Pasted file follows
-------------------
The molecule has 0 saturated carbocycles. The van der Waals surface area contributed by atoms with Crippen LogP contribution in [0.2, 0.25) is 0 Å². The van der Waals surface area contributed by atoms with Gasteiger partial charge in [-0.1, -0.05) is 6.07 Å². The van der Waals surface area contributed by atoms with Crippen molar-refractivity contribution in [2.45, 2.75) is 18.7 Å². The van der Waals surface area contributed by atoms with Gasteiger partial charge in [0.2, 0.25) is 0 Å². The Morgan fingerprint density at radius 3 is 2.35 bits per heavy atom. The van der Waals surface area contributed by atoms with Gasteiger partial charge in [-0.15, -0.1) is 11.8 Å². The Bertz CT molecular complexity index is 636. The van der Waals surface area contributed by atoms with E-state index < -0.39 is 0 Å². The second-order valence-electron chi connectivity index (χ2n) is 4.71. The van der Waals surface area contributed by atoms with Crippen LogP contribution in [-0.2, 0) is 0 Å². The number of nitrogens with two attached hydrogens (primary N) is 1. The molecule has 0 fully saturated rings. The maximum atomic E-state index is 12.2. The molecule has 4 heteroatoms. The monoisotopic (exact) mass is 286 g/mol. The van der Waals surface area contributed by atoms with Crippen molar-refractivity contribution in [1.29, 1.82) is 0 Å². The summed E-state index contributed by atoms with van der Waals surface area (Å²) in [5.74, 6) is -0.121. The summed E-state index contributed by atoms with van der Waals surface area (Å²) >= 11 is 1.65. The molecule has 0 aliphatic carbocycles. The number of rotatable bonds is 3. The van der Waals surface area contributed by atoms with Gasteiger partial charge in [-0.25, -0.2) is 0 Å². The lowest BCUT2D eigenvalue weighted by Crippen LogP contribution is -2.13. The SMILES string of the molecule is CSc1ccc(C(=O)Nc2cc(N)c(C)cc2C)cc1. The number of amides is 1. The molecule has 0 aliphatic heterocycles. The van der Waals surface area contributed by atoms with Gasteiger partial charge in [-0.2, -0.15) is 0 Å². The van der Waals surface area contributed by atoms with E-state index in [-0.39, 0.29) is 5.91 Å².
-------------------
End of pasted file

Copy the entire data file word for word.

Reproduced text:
The molecule has 0 saturated carbocycles. The van der Waals surface area contributed by atoms with Crippen LogP contribution in [0.2, 0.25) is 0 Å². The van der Waals surface area contributed by atoms with Gasteiger partial charge in [-0.1, -0.05) is 6.07 Å². The van der Waals surface area contributed by atoms with Crippen molar-refractivity contribution in [2.45, 2.75) is 18.7 Å². The van der Waals surface area contributed by atoms with Gasteiger partial charge in [0.2, 0.25) is 0 Å². The Morgan fingerprint density at radius 3 is 2.35 bits per heavy atom. The van der Waals surface area contributed by atoms with Gasteiger partial charge in [-0.15, -0.1) is 11.8 Å². The Bertz CT molecular complexity index is 636. The van der Waals surface area contributed by atoms with E-state index < -0.39 is 0 Å². The second-order valence-electron chi connectivity index (χ2n) is 4.71. The van der Waals surface area contributed by atoms with Crippen LogP contribution in [-0.2, 0) is 0 Å². The number of nitrogens with two attached hydrogens (primary N) is 1. The molecule has 0 fully saturated rings. The maximum atomic E-state index is 12.2. The molecule has 4 heteroatoms. The monoisotopic (exact) mass is 286 g/mol. The van der Waals surface area contributed by atoms with Crippen molar-refractivity contribution in [1.29, 1.82) is 0 Å². The summed E-state index contributed by atoms with van der Waals surface area (Å²) in [5.74, 6) is -0.121. The summed E-state index contributed by atoms with van der Waals surface area (Å²) >= 11 is 1.65. The molecule has 0 aliphatic carbocycles. The number of rotatable bonds is 3. The van der Waals surface area contributed by atoms with Gasteiger partial charge in [-0.25, -0.2) is 0 Å². The lowest BCUT2D eigenvalue weighted by Crippen LogP contribution is -2.13. The SMILES string of the molecule is CSc1ccc(C(=O)Nc2cc(N)c(C)cc2C)cc1. The number of amides is 1. The molecule has 0 aliphatic heterocycles. The van der Waals surface area contributed by atoms with Gasteiger partial charge in [-0.2, -0.15) is 0 Å². The van der Waals surface area contributed by atoms with E-state index in [-0.39, 0.29) is 5.91 Å².